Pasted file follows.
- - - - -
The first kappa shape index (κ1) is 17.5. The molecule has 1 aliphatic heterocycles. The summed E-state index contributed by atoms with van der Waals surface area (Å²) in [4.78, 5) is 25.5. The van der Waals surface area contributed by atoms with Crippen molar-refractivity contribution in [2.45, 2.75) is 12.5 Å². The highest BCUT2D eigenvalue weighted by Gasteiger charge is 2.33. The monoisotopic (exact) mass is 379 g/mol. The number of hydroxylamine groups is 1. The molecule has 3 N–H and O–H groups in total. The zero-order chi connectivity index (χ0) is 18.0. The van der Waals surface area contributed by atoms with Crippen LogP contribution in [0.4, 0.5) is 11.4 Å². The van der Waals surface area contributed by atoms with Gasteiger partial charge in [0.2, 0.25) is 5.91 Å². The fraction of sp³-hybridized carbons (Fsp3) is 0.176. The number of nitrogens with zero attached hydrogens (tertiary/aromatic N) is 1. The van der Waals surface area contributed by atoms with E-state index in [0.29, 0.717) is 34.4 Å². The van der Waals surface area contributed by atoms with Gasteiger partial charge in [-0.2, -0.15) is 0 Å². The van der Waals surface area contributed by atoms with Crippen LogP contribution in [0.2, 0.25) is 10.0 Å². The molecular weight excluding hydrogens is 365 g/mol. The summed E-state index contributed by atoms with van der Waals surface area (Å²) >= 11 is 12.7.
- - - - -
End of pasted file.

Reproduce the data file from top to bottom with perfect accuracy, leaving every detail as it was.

The first kappa shape index (κ1) is 17.5. The molecule has 1 aliphatic heterocycles. The summed E-state index contributed by atoms with van der Waals surface area (Å²) in [4.78, 5) is 25.5. The van der Waals surface area contributed by atoms with Crippen molar-refractivity contribution in [2.45, 2.75) is 12.5 Å². The highest BCUT2D eigenvalue weighted by Gasteiger charge is 2.33. The monoisotopic (exact) mass is 379 g/mol. The number of hydroxylamine groups is 1. The molecule has 3 N–H and O–H groups in total. The zero-order chi connectivity index (χ0) is 18.0. The van der Waals surface area contributed by atoms with Crippen LogP contribution in [0.4, 0.5) is 11.4 Å². The van der Waals surface area contributed by atoms with Gasteiger partial charge in [0.2, 0.25) is 5.91 Å². The fraction of sp³-hybridized carbons (Fsp3) is 0.176. The number of nitrogens with zero attached hydrogens (tertiary/aromatic N) is 1. The van der Waals surface area contributed by atoms with E-state index in [0.29, 0.717) is 34.4 Å². The van der Waals surface area contributed by atoms with Gasteiger partial charge in [-0.2, -0.15) is 0 Å². The van der Waals surface area contributed by atoms with Crippen LogP contribution in [0.2, 0.25) is 10.0 Å². The molecular weight excluding hydrogens is 365 g/mol. The summed E-state index contributed by atoms with van der Waals surface area (Å²) >= 11 is 12.7.